1. Clear Specific Directions – When a child enters your therapy room whether a new or returning client, teaching clear and specific expectations is a must.  Many times we as therapists review our therapy procedures with the children, but do not take the needed time to specifically teach the expectations.  Be clear and specific in your wording when teaching your therapy procedures.  Children want to follow the guidelines set, but we must make sure we take the time to teach them.
  2. Short Memorable Parts – As you are teaching your therapy room procedures, make sure to break the information down into short memorable parts for the children.  Depending on their age will determine the how short and concise the procedures are worded.   Sharing therapy room procedures in this manner will make it easier for them to understand, learn and remember.
  3. Display Procedures – Providing visual opportunities for the children to easily see the therapy room procedures will be very helpful.  As you begin to create your display of procedures, make sure to use simple wording with easy to see and font with larger text, appropriate spacing of words, and limit the wording displayed.  When a visual is overloaded with pictures and text, some children become overwhelmed.  Keeping visual reminders simple may help reduce anxiety in some children.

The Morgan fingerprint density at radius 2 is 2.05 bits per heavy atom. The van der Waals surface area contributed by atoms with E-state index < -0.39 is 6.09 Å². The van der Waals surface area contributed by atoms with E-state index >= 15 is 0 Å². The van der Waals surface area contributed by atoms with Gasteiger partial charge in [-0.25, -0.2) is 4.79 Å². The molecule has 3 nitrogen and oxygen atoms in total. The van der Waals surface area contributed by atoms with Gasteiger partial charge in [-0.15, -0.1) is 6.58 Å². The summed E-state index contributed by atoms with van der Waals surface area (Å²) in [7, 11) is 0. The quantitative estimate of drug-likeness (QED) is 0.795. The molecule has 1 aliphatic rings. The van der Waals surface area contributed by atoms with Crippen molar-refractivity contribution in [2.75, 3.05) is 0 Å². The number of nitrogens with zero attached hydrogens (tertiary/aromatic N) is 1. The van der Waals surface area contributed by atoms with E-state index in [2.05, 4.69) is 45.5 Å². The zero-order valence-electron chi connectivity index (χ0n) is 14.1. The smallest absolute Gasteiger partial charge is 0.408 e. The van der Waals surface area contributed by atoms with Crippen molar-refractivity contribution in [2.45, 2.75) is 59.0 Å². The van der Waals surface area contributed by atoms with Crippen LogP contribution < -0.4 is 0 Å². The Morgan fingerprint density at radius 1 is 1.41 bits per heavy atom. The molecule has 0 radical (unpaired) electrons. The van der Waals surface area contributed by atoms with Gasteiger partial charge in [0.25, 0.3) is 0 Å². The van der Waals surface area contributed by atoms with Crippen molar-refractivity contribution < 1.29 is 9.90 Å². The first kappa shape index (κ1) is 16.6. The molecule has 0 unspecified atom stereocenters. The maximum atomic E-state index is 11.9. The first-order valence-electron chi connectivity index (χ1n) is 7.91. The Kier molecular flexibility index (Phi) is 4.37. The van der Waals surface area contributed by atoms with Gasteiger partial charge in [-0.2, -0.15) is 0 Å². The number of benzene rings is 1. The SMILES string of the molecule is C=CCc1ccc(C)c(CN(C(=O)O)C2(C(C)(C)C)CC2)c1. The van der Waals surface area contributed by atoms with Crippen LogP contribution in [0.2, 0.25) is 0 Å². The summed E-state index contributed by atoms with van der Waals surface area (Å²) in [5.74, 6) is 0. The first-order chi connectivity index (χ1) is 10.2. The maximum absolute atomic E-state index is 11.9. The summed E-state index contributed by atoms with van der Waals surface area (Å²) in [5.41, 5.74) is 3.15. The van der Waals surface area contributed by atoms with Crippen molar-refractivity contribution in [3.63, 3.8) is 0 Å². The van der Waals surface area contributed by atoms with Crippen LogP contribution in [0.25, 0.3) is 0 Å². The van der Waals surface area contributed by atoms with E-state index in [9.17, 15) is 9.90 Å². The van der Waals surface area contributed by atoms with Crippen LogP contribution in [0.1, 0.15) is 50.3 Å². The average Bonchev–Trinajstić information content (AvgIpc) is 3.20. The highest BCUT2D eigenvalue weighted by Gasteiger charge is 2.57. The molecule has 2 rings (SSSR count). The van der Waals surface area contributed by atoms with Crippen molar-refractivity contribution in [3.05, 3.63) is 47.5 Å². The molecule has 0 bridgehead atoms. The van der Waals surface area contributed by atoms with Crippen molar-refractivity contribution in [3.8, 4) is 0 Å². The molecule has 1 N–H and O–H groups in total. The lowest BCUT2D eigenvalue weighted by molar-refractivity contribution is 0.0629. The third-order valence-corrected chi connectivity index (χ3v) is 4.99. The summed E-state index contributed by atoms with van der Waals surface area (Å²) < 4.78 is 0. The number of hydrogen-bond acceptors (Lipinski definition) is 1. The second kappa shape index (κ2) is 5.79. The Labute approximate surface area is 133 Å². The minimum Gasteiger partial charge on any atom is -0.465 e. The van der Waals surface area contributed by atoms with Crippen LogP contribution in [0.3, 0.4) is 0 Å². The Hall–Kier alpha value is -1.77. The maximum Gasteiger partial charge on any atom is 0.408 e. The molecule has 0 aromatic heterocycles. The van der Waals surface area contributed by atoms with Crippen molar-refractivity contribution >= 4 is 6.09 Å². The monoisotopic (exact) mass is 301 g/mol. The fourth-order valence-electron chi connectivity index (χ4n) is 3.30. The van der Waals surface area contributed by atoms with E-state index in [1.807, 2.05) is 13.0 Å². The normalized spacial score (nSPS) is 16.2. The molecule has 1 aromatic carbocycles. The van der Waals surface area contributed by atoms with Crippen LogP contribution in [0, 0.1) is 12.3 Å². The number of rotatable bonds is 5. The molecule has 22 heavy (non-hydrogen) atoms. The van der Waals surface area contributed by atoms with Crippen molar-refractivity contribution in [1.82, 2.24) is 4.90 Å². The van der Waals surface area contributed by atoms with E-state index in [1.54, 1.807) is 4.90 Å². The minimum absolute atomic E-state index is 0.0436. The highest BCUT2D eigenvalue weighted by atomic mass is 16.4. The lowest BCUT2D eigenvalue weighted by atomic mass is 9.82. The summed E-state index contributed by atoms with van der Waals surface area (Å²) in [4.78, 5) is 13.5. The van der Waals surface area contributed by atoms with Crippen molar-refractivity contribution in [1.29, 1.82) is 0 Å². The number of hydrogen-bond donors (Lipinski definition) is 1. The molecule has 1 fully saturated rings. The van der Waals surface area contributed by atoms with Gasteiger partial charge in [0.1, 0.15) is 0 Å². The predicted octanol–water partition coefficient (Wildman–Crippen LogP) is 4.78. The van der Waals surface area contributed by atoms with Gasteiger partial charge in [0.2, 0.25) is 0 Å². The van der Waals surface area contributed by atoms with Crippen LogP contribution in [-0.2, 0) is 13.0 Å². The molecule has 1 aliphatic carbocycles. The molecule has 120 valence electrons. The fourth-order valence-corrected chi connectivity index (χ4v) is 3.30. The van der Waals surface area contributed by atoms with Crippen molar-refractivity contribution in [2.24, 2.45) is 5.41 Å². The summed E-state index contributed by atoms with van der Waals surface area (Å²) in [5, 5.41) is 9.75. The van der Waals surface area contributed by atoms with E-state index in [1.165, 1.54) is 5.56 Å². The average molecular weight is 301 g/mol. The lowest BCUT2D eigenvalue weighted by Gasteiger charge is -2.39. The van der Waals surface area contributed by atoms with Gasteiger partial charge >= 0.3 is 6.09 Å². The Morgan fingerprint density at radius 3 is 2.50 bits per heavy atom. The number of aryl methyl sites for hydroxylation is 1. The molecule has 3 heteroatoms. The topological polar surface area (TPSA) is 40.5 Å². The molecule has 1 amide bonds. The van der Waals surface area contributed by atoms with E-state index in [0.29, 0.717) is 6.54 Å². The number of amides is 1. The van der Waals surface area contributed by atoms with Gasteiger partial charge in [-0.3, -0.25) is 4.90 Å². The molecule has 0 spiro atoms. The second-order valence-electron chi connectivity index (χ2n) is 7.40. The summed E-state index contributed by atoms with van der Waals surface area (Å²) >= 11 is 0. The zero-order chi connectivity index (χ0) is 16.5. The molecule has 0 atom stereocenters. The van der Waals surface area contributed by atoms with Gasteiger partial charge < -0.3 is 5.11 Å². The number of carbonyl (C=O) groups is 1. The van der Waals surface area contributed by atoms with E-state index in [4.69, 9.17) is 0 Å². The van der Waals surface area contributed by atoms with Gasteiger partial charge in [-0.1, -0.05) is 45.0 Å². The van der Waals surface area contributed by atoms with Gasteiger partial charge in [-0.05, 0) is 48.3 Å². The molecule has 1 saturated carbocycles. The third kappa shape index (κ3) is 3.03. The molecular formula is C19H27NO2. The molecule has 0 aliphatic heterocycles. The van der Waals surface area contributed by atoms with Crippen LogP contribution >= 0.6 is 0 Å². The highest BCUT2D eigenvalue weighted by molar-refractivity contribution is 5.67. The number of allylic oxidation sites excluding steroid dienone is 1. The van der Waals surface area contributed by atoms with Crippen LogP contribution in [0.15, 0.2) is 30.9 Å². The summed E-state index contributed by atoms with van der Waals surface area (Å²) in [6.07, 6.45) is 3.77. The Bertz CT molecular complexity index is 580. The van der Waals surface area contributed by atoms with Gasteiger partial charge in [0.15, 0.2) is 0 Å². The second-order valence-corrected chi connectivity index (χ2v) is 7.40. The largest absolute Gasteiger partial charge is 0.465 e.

4.  Practice, Practice, Practice – When teaching the procedures in your therapy room, take time to model what you expect.  Then, ask the children to demonstrate your expectations one by one.  This may be done with your small group or individually.  You will know what is best for their learning, and it may take time for the children to understand, learn, and remember your procedures, and that is okay.  You may consider practicing or reviewing your procedures each therapy session or once a week until you feel the children understand the expectations.  Keep in mind, it is just as important to teach them what to do and it is to teach the children what NOT to do.
  5. Share, Share, Share – Share with parents and teachers your therapy room procedures.  The more they know the more they can support you in providing therapy to their children.  You may consider creating a handout/visual using the same wording and pictures you created for your classroom, but on a smaller scale to share with parents and teachers.

Wishing you all the best,